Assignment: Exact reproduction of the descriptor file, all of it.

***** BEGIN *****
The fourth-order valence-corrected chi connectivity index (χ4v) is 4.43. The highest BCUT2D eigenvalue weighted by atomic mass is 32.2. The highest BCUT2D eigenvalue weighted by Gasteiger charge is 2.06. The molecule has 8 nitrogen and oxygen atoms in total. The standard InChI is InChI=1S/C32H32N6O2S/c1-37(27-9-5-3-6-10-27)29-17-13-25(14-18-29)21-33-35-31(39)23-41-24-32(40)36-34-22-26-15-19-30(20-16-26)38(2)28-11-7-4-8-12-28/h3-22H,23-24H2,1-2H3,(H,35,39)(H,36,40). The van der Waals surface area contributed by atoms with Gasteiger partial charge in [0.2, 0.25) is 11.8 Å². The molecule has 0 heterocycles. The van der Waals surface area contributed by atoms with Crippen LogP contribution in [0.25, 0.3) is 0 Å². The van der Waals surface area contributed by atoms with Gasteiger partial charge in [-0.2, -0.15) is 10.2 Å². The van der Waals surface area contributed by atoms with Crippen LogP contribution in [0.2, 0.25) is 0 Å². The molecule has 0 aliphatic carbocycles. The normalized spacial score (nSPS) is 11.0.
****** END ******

The fourth-order valence-corrected chi connectivity index (χ4v) is 4.43. The highest BCUT2D eigenvalue weighted by atomic mass is 32.2. The highest BCUT2D eigenvalue weighted by Gasteiger charge is 2.06. The molecule has 8 nitrogen and oxygen atoms in total. The standard InChI is InChI=1S/C32H32N6O2S/c1-37(27-9-5-3-6-10-27)29-17-13-25(14-18-29)21-33-35-31(39)23-41-24-32(40)36-34-22-26-15-19-30(20-16-26)38(2)28-11-7-4-8-12-28/h3-22H,23-24H2,1-2H3,(H,35,39)(H,36,40). The van der Waals surface area contributed by atoms with Gasteiger partial charge in [0.2, 0.25) is 11.8 Å². The molecule has 0 heterocycles. The van der Waals surface area contributed by atoms with Crippen LogP contribution in [0.25, 0.3) is 0 Å². The van der Waals surface area contributed by atoms with Gasteiger partial charge in [-0.2, -0.15) is 10.2 Å². The van der Waals surface area contributed by atoms with Crippen LogP contribution in [0.2, 0.25) is 0 Å². The molecule has 0 aliphatic carbocycles. The normalized spacial score (nSPS) is 11.0.